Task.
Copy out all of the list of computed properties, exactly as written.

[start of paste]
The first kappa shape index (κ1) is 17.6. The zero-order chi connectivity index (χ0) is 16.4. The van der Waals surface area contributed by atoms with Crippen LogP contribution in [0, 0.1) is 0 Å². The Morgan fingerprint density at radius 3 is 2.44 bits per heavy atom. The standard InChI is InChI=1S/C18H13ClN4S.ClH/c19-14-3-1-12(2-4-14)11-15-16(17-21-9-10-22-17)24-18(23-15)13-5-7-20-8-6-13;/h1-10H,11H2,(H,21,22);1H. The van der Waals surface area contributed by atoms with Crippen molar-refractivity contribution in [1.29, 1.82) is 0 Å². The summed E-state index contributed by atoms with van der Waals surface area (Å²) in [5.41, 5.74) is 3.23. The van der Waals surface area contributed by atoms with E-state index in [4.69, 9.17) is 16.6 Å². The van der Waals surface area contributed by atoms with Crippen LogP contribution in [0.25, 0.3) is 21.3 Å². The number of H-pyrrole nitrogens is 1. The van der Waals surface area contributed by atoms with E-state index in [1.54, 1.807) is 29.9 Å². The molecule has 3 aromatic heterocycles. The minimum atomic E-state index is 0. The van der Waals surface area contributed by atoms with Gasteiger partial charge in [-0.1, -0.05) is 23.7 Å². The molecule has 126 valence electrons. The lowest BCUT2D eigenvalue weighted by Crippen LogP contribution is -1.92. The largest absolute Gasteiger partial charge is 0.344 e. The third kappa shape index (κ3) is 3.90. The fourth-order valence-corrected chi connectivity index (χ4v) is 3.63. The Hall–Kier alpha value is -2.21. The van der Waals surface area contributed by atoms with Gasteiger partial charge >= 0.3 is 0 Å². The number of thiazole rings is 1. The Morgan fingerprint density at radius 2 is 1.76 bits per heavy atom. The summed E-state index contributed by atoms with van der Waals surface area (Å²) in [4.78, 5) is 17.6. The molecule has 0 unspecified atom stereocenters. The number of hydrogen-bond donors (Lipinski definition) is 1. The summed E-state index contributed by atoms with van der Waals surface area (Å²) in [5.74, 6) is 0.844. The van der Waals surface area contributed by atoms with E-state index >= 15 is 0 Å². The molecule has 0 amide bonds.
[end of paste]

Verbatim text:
The first kappa shape index (κ1) is 17.6. The zero-order chi connectivity index (χ0) is 16.4. The van der Waals surface area contributed by atoms with Crippen LogP contribution in [0, 0.1) is 0 Å². The Morgan fingerprint density at radius 3 is 2.44 bits per heavy atom. The standard InChI is InChI=1S/C18H13ClN4S.ClH/c19-14-3-1-12(2-4-14)11-15-16(17-21-9-10-22-17)24-18(23-15)13-5-7-20-8-6-13;/h1-10H,11H2,(H,21,22);1H. The van der Waals surface area contributed by atoms with Crippen molar-refractivity contribution in [1.29, 1.82) is 0 Å². The summed E-state index contributed by atoms with van der Waals surface area (Å²) in [5.41, 5.74) is 3.23. The van der Waals surface area contributed by atoms with E-state index in [4.69, 9.17) is 16.6 Å². The van der Waals surface area contributed by atoms with Crippen LogP contribution in [0.25, 0.3) is 21.3 Å². The number of H-pyrrole nitrogens is 1. The van der Waals surface area contributed by atoms with E-state index in [1.54, 1.807) is 29.9 Å². The molecule has 3 aromatic heterocycles. The minimum atomic E-state index is 0. The van der Waals surface area contributed by atoms with Gasteiger partial charge in [-0.1, -0.05) is 23.7 Å². The molecule has 126 valence electrons. The lowest BCUT2D eigenvalue weighted by Crippen LogP contribution is -1.92. The largest absolute Gasteiger partial charge is 0.344 e. The third kappa shape index (κ3) is 3.90. The fourth-order valence-corrected chi connectivity index (χ4v) is 3.63. The Hall–Kier alpha value is -2.21. The van der Waals surface area contributed by atoms with Gasteiger partial charge >= 0.3 is 0 Å². The number of thiazole rings is 1. The Morgan fingerprint density at radius 2 is 1.76 bits per heavy atom. The summed E-state index contributed by atoms with van der Waals surface area (Å²) in [4.78, 5) is 17.6. The molecule has 0 unspecified atom stereocenters. The number of hydrogen-bond donors (Lipinski definition) is 1. The summed E-state index contributed by atoms with van der Waals surface area (Å²) in [5.74, 6) is 0.844. The van der Waals surface area contributed by atoms with E-state index >= 15 is 0 Å². The molecule has 0 amide bonds.